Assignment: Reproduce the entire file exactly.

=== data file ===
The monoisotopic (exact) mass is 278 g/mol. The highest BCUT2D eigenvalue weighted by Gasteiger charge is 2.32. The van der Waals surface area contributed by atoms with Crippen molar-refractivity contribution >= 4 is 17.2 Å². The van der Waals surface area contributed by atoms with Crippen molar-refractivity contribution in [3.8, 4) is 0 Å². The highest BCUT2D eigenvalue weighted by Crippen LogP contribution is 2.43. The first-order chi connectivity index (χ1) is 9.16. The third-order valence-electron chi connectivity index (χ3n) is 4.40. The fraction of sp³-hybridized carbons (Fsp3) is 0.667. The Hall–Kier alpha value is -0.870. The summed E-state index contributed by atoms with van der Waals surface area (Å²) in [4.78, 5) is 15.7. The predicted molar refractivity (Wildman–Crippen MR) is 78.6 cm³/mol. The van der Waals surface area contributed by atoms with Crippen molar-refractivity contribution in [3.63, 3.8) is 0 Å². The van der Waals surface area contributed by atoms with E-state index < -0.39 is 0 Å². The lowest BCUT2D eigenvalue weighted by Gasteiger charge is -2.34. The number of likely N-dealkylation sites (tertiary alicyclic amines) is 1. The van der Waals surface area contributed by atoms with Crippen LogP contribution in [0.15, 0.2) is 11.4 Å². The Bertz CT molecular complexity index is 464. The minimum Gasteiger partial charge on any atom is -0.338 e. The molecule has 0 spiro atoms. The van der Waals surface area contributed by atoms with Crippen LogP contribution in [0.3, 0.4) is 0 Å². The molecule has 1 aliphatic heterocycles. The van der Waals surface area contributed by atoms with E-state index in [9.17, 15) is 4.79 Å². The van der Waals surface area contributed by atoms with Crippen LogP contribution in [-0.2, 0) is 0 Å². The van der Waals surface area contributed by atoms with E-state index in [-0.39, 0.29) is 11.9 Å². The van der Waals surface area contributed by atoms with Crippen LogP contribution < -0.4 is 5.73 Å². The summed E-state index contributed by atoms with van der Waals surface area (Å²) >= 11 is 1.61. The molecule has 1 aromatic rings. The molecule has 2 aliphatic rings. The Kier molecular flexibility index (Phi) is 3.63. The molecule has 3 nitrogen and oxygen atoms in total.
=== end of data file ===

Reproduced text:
The monoisotopic (exact) mass is 278 g/mol. The highest BCUT2D eigenvalue weighted by Gasteiger charge is 2.32. The van der Waals surface area contributed by atoms with Crippen molar-refractivity contribution >= 4 is 17.2 Å². The van der Waals surface area contributed by atoms with Crippen molar-refractivity contribution in [3.8, 4) is 0 Å². The highest BCUT2D eigenvalue weighted by Crippen LogP contribution is 2.43. The first-order chi connectivity index (χ1) is 9.16. The third-order valence-electron chi connectivity index (χ3n) is 4.40. The fraction of sp³-hybridized carbons (Fsp3) is 0.667. The Hall–Kier alpha value is -0.870. The summed E-state index contributed by atoms with van der Waals surface area (Å²) in [4.78, 5) is 15.7. The predicted molar refractivity (Wildman–Crippen MR) is 78.6 cm³/mol. The van der Waals surface area contributed by atoms with Crippen molar-refractivity contribution in [3.63, 3.8) is 0 Å². The van der Waals surface area contributed by atoms with E-state index < -0.39 is 0 Å². The lowest BCUT2D eigenvalue weighted by Gasteiger charge is -2.34. The number of likely N-dealkylation sites (tertiary alicyclic amines) is 1. The van der Waals surface area contributed by atoms with Crippen LogP contribution in [0.15, 0.2) is 11.4 Å². The Bertz CT molecular complexity index is 464. The minimum Gasteiger partial charge on any atom is -0.338 e. The molecule has 0 spiro atoms. The van der Waals surface area contributed by atoms with Crippen LogP contribution in [0.3, 0.4) is 0 Å². The molecule has 1 aliphatic heterocycles. The van der Waals surface area contributed by atoms with E-state index in [9.17, 15) is 4.79 Å². The van der Waals surface area contributed by atoms with Crippen LogP contribution in [-0.2, 0) is 0 Å². The van der Waals surface area contributed by atoms with E-state index in [-0.39, 0.29) is 11.9 Å². The van der Waals surface area contributed by atoms with Crippen LogP contribution < -0.4 is 5.73 Å². The summed E-state index contributed by atoms with van der Waals surface area (Å²) >= 11 is 1.61. The molecule has 1 aromatic rings. The molecule has 2 aliphatic rings. The Kier molecular flexibility index (Phi) is 3.63. The molecule has 3 nitrogen and oxygen atoms in total.